If the highly involved UPR process is to be worthwhile, governments must make a good faith effort to abide by their promises with respect to the substance of its recommendations. Cambodia’s track record over the past two years shows no such good faith.

LICADHO urges the government to immediately stand by its word and take the following action:

  • Issue a moratorium on forced evictions.
  • Suspend the issuance of land concessions, and re-evaluate existing economic land concessions (ELCs) for compliance with the laws, which require, among other things, public consultations with all affected individuals prior to an ELC’s award.
  • Conduct legitimate investigations into incidents involving gunfire during protests, and prosecute those responsible to the full extent possible under the law.
  • Ratify the ICCPR’s Optional Protocols, and issue a standing invitation to all UN human rights special procedures.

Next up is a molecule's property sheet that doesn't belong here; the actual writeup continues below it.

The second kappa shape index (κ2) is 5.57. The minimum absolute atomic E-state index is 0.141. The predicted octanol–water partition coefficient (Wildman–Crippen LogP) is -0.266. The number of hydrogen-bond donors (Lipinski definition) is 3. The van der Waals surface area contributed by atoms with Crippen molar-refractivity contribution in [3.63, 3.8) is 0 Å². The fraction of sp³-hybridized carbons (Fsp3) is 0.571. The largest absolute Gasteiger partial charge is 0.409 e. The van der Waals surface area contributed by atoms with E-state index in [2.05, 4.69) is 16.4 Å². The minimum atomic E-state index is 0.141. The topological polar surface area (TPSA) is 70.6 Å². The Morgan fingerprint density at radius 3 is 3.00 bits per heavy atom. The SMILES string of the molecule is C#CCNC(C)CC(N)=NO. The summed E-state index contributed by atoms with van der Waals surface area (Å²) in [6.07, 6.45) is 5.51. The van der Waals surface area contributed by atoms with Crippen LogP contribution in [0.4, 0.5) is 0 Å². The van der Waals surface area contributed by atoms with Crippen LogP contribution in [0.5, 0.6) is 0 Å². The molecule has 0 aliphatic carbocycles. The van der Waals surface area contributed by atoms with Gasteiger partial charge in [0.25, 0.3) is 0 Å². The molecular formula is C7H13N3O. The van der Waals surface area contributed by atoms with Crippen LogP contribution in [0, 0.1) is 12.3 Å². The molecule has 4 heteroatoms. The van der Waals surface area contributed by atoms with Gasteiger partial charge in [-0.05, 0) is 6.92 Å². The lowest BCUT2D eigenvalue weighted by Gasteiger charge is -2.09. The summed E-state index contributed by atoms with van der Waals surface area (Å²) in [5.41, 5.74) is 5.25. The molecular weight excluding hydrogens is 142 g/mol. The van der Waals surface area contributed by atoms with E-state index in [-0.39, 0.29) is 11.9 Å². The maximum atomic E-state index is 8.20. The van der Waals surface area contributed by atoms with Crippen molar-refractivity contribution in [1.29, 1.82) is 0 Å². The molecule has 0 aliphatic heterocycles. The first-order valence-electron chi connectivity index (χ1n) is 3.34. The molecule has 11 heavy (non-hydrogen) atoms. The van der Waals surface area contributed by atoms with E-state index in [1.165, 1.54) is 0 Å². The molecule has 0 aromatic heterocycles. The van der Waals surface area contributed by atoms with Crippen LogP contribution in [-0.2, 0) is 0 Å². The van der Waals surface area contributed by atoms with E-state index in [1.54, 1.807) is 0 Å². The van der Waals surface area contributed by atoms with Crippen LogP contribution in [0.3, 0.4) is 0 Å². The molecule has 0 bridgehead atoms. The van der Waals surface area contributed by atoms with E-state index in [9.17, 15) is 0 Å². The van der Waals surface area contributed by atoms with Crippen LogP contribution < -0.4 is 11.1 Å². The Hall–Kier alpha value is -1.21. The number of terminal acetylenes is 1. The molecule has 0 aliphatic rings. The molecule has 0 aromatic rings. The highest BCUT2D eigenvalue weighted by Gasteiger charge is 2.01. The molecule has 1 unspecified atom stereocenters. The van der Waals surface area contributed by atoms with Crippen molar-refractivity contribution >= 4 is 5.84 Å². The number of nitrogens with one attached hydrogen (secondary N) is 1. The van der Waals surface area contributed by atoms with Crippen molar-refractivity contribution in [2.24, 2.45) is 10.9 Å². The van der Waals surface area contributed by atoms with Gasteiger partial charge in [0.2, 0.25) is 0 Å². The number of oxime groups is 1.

• Promulgate the Law on the Status of Judges, after meaningful consultation with all relevant stakeholders and the opportunity for public debate on its terms.


Licadho Offices:

  • Phnom Penh: (023) 727 102/360 965
  • Battambang: (053) 952 828
  • Banteay Meanchey: (054) 958 861
  • Koh Kong (035) 936 116
  • Kompong Cham (042) 941 464
  • Kompong Chhnang (026) 988 637
  • Kompong Speu: (025) 987 220
  • Kompong Thom: (062) 961 292
  • Kompot (033) 932 663
  • Pursat (052) 951 496
  • Siem Reap: (063) 964 066
  • Sihanoukville (034) 933 716
  • Svay Rieng (044) 945 833


Please click here to view the PDF file.

[1] Recommended by Sweden, see also similar recommendations by Mexico, Switzerland, France, Ireland, Canada, Germany, United Kingdom, Australia, New Zealand, Austria, Myanmar, and the Netherlands

[2] Recommended by Austria

[3] Recommended by Israel

[4] See recommendations by Thailand, Japan, Sweden, Switzerland, New Zealand, Slovakia, Spain, Norway, Algeria and Morocco

[5] Recommended by Brazil and Spain

[6] Recommended by the Netherlands and Norway